BART Unions Sue Over Contract 'Mistake'

     OAKLAND, Calif. (CN) - The Bay Area Rapid Transit's two largest unions claim BART's governing board must abide by a labor deal it tentatively struck in late October, including a family-leave provision that it later claimed was a "mistake" and refused to approve.
     The Service Employees International Union Local 1021 and the Amalgamated Transit Union Local 1555 sued the San Francisco BART District and its board of directors in Alameda County Superior Court, claiming they failed to negotiate in good faith.
     "After months of negotiations and two prolonged unfair labor practice strikes, the district, SEIU, and ATU reached a total package agreement, consisting of numerous tentative agreements," the 76-page amended lawsuit states.
     After both unions ratified the agreement, BART's board of directors approved only part of it, claiming they had mistakenly included a provision allowing workers to take six weeks of paid family leave. BART spokeswoman Alicia Trost said the mistake "was caught in time before the mistaken language was brought before the district's board for ratification."
     But the unions say the district "engaged in bad-faith bargaining by repudiating, without good cause, the total package agreement negotiated by the district, SEIU and ATU."
     "Simply put, there was no 'mistake,'" they claim.
     "By our count, [BART] represented to us that we had an agreement on the package as a whole at least eight times," said Kate Hallward, attorney for ATU 1555. "They confirmed our package, and the chief negotiator and two senior managers signed the package. That's a pretty significant mistake."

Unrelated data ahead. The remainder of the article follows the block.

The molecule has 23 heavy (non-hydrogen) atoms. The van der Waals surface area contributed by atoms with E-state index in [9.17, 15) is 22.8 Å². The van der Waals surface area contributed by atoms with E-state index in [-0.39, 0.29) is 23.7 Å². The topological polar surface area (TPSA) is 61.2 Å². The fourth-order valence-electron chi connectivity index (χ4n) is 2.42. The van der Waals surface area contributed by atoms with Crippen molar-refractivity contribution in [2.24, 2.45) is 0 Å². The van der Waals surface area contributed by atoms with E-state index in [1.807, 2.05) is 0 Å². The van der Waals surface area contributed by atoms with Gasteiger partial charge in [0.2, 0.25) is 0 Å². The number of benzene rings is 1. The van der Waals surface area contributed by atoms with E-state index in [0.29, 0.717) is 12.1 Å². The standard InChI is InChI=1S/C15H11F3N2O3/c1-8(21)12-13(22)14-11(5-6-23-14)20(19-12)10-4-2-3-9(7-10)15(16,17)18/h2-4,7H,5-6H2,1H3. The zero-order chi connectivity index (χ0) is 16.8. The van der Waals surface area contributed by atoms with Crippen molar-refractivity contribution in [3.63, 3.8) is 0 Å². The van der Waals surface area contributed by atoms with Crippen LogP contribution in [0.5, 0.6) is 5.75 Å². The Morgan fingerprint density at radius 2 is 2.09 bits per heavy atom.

SEIU Local 2021's attorney, David Rosenfeld with Weinberg, Roger and Rosenfeld, said the truth will come out.
     "It will be interesting to read the responses from BART management in depositions and discovery," Rosenfeld said in an interview. "Either they didn't read or they can't read."
     BART officials blamed a "temporary employee" for the error, according to the lawsuit.
     "Even in the highly unlikely event that there was a bona fide mistake ... such a mistake was a 'unilateral mistake,'" the unions claim. "It would have had to have been a string of unilateral mistakes made by many BART managers and other employees over the course of several months."
     They added: "The ratification process is not an opportunity for the employer to cherry-pick the portions of a new contract that it likes and discard the others."
     The transit authority said the error could cost up to $44 million over four years if a third of union workers took the full paid family leave each year, according to The Associated Press.
     The unions added three new unfair labor claims to their June 24 lawsuit accusing BART of failing to properly negotiate over a host of issues, including workers' health, safety and pay.
     BART issued a statement this week explaining that the family medical leave provision grants six weeks of paid leave "on top of the 3-6 weeks of vacation, 13 paid holidays and 12 sick days that employees already receive annually. District negotiators would never have knowingly agreed to such a financially backbreaking proposal. The union's proposal for six additional weeks of paid leave was twice rejected by the district and then withdrawn by the unions. That withdrawal was reaffirmed by the district. After that point, it was never discussed again."
     Hallward indicated that resolution through negotiation is possible, but said BART management "need[s] to approach the process in good faith."
     "And that involves some give and take," she said.     
     Her co-counsel, Rosenfeld, said "public pressure could force BART management to find an appropriate solution."
     ATU is represented by Peter Salzman of Leonard Carder LLP, and SEIU is represented by Kerianne Steele of Weinberg, Roger & Rosenfeld.
     Also named as defendants are BART board directors Tom Radulovich, Thomas Blalock, Gail Murray, Joel Keller, Rebecca Salzman, Robert Raburn, John McPartland, Zakhary Mallett and James Fang.